For a guided tour of Cisternino, click here.
Head over to my post The Best Guide To Cisternino.
This is actually my favorite town in the Itria Valley, and also the largest one. The city was founded in the 10th century AD, and its historic center is a maze of white, narrow alleys with gorgeous churches and colorful doors for just that pop of color.
Lama – that’s how the historic center is called – is where you’ll find the 17th century Palazzo Ducale and the gorgeous San Martino Basilica. Another sight you should not miss is the Arco di Sant’Antonio, also known as Porta di Santo Stefano (Santo Stefano gate). If you are feeling hungry but only want a quick meal, have a plain capocollo sandwich – this slice cured pork is incredibly delicate and delicious!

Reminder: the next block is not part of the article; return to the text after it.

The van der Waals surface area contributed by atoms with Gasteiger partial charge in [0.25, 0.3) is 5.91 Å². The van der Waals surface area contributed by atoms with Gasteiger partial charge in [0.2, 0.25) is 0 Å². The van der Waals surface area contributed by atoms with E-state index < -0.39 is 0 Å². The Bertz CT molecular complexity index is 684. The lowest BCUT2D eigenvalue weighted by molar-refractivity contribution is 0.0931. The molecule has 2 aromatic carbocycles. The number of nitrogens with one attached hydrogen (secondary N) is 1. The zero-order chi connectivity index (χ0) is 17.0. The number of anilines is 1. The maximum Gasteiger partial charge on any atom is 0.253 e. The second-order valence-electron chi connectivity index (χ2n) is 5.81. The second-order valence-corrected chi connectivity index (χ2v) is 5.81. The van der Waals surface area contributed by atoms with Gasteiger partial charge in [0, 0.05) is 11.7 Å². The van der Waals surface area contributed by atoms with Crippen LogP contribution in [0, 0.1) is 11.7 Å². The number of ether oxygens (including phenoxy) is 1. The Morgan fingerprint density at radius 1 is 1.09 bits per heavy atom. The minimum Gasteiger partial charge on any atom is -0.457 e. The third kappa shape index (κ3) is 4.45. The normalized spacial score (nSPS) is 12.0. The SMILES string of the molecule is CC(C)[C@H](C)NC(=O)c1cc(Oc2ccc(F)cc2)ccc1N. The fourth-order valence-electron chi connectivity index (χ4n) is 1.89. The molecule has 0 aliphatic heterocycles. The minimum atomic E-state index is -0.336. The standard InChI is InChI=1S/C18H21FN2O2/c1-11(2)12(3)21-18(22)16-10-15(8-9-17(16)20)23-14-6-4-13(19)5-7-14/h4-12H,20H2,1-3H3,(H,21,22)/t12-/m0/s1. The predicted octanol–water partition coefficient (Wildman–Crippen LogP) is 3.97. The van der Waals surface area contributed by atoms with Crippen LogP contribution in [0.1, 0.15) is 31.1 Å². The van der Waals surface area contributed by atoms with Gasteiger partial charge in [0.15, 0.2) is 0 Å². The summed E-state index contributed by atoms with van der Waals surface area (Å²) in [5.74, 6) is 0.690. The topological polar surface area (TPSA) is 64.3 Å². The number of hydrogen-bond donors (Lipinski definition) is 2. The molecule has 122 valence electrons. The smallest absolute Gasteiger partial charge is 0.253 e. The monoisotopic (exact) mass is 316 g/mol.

For a tour of Martina Franca which includes wine tasting, click here.
Make sure to read my post The Ultimate Guide To Martina Franca.
Known as the White City (Città Bianca, in Italian), Ostuni is one of the most popular places to visit in the Valle d’Itria. Much like other towns in the area, the historic center is built on a hilltop, but this time it is overlooking the sea!
That’s where you’ll be able to spot the impressive Gothic Cathedral, which dates back to the 15th century. Facing that, in Piazzetta Cattedrale, you can’t miss the Arco di Scoppa – a beautifully intricate arch that connects the Bishop’s Palace and the Seminar’s Palace. Make sure to walk along the city walls and hang out at Piazza della Libertà to catch a bit of local action too.